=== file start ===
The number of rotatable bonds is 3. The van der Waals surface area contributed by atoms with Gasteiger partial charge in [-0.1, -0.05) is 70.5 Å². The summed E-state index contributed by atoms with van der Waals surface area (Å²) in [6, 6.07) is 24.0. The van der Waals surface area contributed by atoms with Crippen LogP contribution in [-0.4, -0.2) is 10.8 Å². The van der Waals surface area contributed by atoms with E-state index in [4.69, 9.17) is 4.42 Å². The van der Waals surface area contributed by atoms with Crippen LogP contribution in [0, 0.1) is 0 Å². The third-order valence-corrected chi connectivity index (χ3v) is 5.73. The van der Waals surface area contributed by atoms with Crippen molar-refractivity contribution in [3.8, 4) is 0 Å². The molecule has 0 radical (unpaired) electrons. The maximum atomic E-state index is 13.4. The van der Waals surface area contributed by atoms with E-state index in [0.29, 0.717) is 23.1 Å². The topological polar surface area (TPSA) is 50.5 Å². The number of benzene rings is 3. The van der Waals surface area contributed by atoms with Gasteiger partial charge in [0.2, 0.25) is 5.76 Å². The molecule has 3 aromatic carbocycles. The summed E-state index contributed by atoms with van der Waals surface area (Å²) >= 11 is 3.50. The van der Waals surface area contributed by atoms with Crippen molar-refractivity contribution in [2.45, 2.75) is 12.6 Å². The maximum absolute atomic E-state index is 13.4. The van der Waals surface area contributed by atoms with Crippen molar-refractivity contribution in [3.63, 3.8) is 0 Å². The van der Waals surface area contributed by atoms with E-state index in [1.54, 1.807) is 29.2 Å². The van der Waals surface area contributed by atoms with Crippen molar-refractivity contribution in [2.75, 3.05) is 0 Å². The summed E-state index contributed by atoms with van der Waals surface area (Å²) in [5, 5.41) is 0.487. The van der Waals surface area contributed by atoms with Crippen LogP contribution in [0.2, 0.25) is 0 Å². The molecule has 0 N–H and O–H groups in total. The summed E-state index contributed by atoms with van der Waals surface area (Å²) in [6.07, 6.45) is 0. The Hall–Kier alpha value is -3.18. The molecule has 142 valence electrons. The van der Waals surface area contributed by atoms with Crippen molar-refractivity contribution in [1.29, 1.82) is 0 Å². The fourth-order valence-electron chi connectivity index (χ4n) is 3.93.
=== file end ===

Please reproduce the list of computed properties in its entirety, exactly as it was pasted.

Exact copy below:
The number of rotatable bonds is 3. The van der Waals surface area contributed by atoms with Gasteiger partial charge in [-0.1, -0.05) is 70.5 Å². The summed E-state index contributed by atoms with van der Waals surface area (Å²) in [6, 6.07) is 24.0. The van der Waals surface area contributed by atoms with Crippen LogP contribution in [-0.4, -0.2) is 10.8 Å². The van der Waals surface area contributed by atoms with E-state index in [4.69, 9.17) is 4.42 Å². The van der Waals surface area contributed by atoms with Crippen LogP contribution in [0, 0.1) is 0 Å². The third-order valence-corrected chi connectivity index (χ3v) is 5.73. The van der Waals surface area contributed by atoms with Crippen molar-refractivity contribution in [3.8, 4) is 0 Å². The molecule has 0 radical (unpaired) electrons. The maximum atomic E-state index is 13.4. The van der Waals surface area contributed by atoms with E-state index in [0.29, 0.717) is 23.1 Å². The topological polar surface area (TPSA) is 50.5 Å². The number of benzene rings is 3. The van der Waals surface area contributed by atoms with Gasteiger partial charge in [0.2, 0.25) is 5.76 Å². The molecule has 3 aromatic carbocycles. The summed E-state index contributed by atoms with van der Waals surface area (Å²) >= 11 is 3.50. The van der Waals surface area contributed by atoms with Crippen molar-refractivity contribution in [2.45, 2.75) is 12.6 Å². The maximum absolute atomic E-state index is 13.4. The van der Waals surface area contributed by atoms with Crippen molar-refractivity contribution in [3.63, 3.8) is 0 Å². The van der Waals surface area contributed by atoms with E-state index in [1.54, 1.807) is 29.2 Å². The van der Waals surface area contributed by atoms with Crippen molar-refractivity contribution in [2.75, 3.05) is 0 Å². The summed E-state index contributed by atoms with van der Waals surface area (Å²) in [5, 5.41) is 0.487. The van der Waals surface area contributed by atoms with Crippen LogP contribution in [0.2, 0.25) is 0 Å². The molecule has 0 N–H and O–H groups in total. The summed E-state index contributed by atoms with van der Waals surface area (Å²) in [6.07, 6.45) is 0. The Hall–Kier alpha value is -3.18. The molecule has 142 valence electrons. The van der Waals surface area contributed by atoms with Crippen molar-refractivity contribution in [1.29, 1.82) is 0 Å². The fourth-order valence-electron chi connectivity index (χ4n) is 3.93.